published a paper–congrats! Has anyone read it? Cited it? Talked
about it on Twitter? How can you find out–as it happens?
deliver essential research impact metrics straight to your inbox, so you
can stay up to date without having to do a lot of work.
track citations, altmetrics and downloads for your publications; in our
next post, we’ll share strategies for tracking similar metrics for your
data, code, slides, and social media outreach.
track scholarly impact. You can get citation alerts in two main ways:
from Google Scholar or from traditional citation indices.
Google Scholar Citations alerts
that occur on the scholarly web. These citations can appear in any type
of scholarly document (white papers, slide decks, and of course journal
articles are all fair game) and in documents of any language. Naturally,
this means that your citation count on Google Scholar may be larger
than on other citation services.
click “Create alert.” You’ll now get an alert anytime you’ve received a
Citation alerts via Scopus & Web of Knowledge
Knowledge are another good way to get citation alerts delivered to your
inbox. These services are more selective in scope, so you’ll be notified
only when your work is cited by vetted, peer-reviewed publications.
However, they only track citations for select journal articles and book
chapters–a far cry from the diverse citations that are available from
Google Scholar. Another drawback: you have to have subscription access
to set alerts.
Web of Knowledge
To create an alert, you first have to register with Web of Knowledge by
clicking the “Sign In” button at the top right of the screen, then
Core Collection (alerts cannot be set up across all databases at once).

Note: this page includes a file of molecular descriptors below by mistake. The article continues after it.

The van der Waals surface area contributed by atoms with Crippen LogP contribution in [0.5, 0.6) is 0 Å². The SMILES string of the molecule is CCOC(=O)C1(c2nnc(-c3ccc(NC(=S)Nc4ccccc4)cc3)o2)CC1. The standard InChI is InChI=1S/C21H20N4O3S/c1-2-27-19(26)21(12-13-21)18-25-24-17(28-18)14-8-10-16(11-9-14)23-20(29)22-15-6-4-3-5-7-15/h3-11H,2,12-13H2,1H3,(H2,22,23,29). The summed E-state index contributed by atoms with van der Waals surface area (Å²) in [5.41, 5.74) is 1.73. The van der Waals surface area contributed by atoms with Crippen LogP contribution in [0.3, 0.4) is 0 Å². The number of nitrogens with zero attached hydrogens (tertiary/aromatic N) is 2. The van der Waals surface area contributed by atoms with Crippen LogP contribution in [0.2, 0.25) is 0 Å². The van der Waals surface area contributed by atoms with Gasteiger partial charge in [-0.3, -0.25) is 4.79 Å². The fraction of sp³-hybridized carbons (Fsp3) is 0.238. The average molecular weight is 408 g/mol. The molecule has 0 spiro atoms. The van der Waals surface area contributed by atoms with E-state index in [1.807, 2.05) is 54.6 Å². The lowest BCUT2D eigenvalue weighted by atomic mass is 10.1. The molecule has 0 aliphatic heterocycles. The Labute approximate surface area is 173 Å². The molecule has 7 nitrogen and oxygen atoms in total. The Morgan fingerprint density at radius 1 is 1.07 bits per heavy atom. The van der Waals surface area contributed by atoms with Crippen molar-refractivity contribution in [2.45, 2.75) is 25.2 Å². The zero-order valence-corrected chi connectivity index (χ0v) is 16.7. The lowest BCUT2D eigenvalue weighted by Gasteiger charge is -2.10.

To do that, click the orange arrow next to “All Databases” to the right
of “Search” in the top-left corner. You’ll get a drop-down list of
databases, from which you should select “Web of Science Core
screen, search for your article by its title. Click on the appropriate
title to get to the article page. In the upper right hand corner of the
record, you’ll find the Citation Network box. Click “Create citation
alert.” Let Web of Knowledge know your preferred email address, then
save your alert.
you can set up alerts for both articles and authors. To create an alert
for an article, search for it and then and click on the title in your
search results. Once you’re on the Article Abstract screen, you will see
a list of papers that cite your article on the right-hand side. To set
your alert, click “Set alert” under “Inform me when this document is
cited in Scopus.”
click the Author Search tab on the Scopus homepage and run a search for
your name. If multiple results are returned, check the author
affiliation and subjects listed to find your correct author profile.
Next, click on your author profile link. On your author details page,
follow the “Get citation alerts” link, and list your saved alert, set an
email address, and select your preferred frequency of alerts. Once